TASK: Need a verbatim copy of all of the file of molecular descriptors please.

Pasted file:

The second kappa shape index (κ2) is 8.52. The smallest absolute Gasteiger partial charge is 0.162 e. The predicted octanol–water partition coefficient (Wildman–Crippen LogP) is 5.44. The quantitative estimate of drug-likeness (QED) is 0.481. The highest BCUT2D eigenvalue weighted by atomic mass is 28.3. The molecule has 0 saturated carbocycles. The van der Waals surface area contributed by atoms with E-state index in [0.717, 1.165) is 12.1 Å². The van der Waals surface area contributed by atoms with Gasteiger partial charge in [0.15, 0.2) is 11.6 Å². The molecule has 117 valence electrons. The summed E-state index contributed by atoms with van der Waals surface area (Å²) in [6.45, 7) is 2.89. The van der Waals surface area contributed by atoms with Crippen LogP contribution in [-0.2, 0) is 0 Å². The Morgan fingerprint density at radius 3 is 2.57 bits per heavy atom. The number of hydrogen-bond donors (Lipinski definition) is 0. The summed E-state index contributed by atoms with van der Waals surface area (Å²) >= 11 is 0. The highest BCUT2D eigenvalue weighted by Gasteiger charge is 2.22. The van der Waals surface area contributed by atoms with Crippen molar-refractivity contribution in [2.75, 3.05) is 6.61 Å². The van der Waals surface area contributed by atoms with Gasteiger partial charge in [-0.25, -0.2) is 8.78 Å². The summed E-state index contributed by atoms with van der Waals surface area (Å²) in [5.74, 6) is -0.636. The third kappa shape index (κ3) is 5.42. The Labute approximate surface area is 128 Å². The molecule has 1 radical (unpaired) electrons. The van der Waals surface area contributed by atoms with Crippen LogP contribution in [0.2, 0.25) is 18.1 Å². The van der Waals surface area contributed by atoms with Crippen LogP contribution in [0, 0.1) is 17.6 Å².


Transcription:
The second kappa shape index (κ2) is 8.52. The smallest absolute Gasteiger partial charge is 0.162 e. The predicted octanol–water partition coefficient (Wildman–Crippen LogP) is 5.44. The quantitative estimate of drug-likeness (QED) is 0.481. The highest BCUT2D eigenvalue weighted by atomic mass is 28.3. The molecule has 0 saturated carbocycles. The van der Waals surface area contributed by atoms with E-state index in [0.717, 1.165) is 12.1 Å². The van der Waals surface area contributed by atoms with Gasteiger partial charge in [0.15, 0.2) is 11.6 Å². The molecule has 117 valence electrons. The summed E-state index contributed by atoms with van der Waals surface area (Å²) in [6.45, 7) is 2.89. The van der Waals surface area contributed by atoms with Crippen LogP contribution in [-0.2, 0) is 0 Å². The Morgan fingerprint density at radius 3 is 2.57 bits per heavy atom. The number of hydrogen-bond donors (Lipinski definition) is 0. The summed E-state index contributed by atoms with van der Waals surface area (Å²) >= 11 is 0. The highest BCUT2D eigenvalue weighted by Gasteiger charge is 2.22. The van der Waals surface area contributed by atoms with Crippen molar-refractivity contribution in [2.75, 3.05) is 6.61 Å². The van der Waals surface area contributed by atoms with Gasteiger partial charge in [-0.25, -0.2) is 8.78 Å². The summed E-state index contributed by atoms with van der Waals surface area (Å²) in [5.74, 6) is -0.636. The third kappa shape index (κ3) is 5.42. The Labute approximate surface area is 128 Å². The molecule has 1 radical (unpaired) electrons. The van der Waals surface area contributed by atoms with Crippen LogP contribution in [0.2, 0.25) is 18.1 Å². The van der Waals surface area contributed by atoms with Crippen LogP contribution in [0, 0.1) is 17.6 Å².